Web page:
I very much enjoyed making these stamps, and I appreciated the fact that you don't need a lot of materials and tools to do this, and there is wery little cleaning up afterwards. A lot of the things I like to do demand a lot of organisation and tidying up afterwards, so this was definitely fun for a change! These exercises gave me a lot more confidence, and I know that it'll be much easier to pick up some SoftCut and make more stamps now that I've developed a technique and seen what is possible. I hope I've inspired you to pick up a piece of rubber or linoleum, and to give it a go too!

Thanks for visiting, and see you again soon!

2 January 2015

New Year's Resolution #1 Painted, Scanned & Printed!

I haven't made many New Year's resolutions, but one thing I did promise myself was that this year I was going to make my own cover for my calendar. The calendar that I use has a clear sleeve for a cover, which means that you can slip any paper into it to make your own cover. Clever! I had the same calendar last year, but even though I had a whole year to do it, I didn't manage to change the image that came with the calender even once. Pretty pathetic. So I promised myself that this year will be different.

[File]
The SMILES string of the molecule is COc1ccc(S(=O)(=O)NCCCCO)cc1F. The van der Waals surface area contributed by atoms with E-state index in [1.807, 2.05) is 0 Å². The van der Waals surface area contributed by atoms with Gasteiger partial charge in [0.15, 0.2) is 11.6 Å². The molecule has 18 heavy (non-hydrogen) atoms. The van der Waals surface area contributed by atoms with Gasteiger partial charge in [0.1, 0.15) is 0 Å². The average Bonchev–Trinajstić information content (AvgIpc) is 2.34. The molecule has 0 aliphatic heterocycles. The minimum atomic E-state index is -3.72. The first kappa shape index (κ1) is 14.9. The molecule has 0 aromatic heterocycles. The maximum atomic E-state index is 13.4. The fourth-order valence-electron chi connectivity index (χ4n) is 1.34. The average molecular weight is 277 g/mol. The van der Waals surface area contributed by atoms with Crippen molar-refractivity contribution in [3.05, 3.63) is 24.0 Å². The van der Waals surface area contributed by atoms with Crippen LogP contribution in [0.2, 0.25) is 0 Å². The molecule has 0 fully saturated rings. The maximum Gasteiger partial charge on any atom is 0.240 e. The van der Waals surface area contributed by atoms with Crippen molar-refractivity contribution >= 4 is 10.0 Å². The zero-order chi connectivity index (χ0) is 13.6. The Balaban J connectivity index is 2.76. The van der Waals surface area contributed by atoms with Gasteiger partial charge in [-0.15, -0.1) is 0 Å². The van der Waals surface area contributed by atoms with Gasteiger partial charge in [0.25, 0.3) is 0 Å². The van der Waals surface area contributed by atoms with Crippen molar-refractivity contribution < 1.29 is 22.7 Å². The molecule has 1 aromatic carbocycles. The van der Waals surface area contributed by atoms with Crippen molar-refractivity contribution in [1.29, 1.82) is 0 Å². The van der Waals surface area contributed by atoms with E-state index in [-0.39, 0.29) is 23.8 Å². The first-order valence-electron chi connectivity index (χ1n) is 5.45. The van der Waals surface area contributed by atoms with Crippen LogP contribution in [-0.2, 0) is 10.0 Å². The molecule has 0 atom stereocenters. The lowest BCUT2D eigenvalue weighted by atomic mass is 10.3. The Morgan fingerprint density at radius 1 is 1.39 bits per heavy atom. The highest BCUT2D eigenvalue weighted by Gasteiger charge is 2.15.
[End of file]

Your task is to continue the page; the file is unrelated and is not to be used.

(The text says "Make your own cover")

Said and done. I worked through a Dina Wakely workshop today, and when the page was finished I realised that it would be the perfect cover for January! The workshop was all about what you can do when you've worked so many layers on a page that you reach the 'Now what?!?' stage. You know, when you realise that you loved your work four layers ago, but now you feel slightly sick when you look at it. The answer is that you cover up most of it, and by the magic of acrylic paint your page is saved and you have some neat artwork to enjoy.

This is the stage when I loved my page. So I took a photograph of it, as a memento, because I knew that Dina was going to make me push the page to the extreme.

I particularly love this part. Now, say good-bye to it.

At this point I wasn't very happy about the page any longer. But I kept the faith.

And here is the final page, after the big cover-up. Pretty amazing what a bit of paint can do. I scanned the artwork and printed the image with my laser printer, and voilà, my very own cover. And the first New Year's resolution has already been fulfilled!

Thanks for dropping by, and I hope you'll have a wonderful and creative 2015!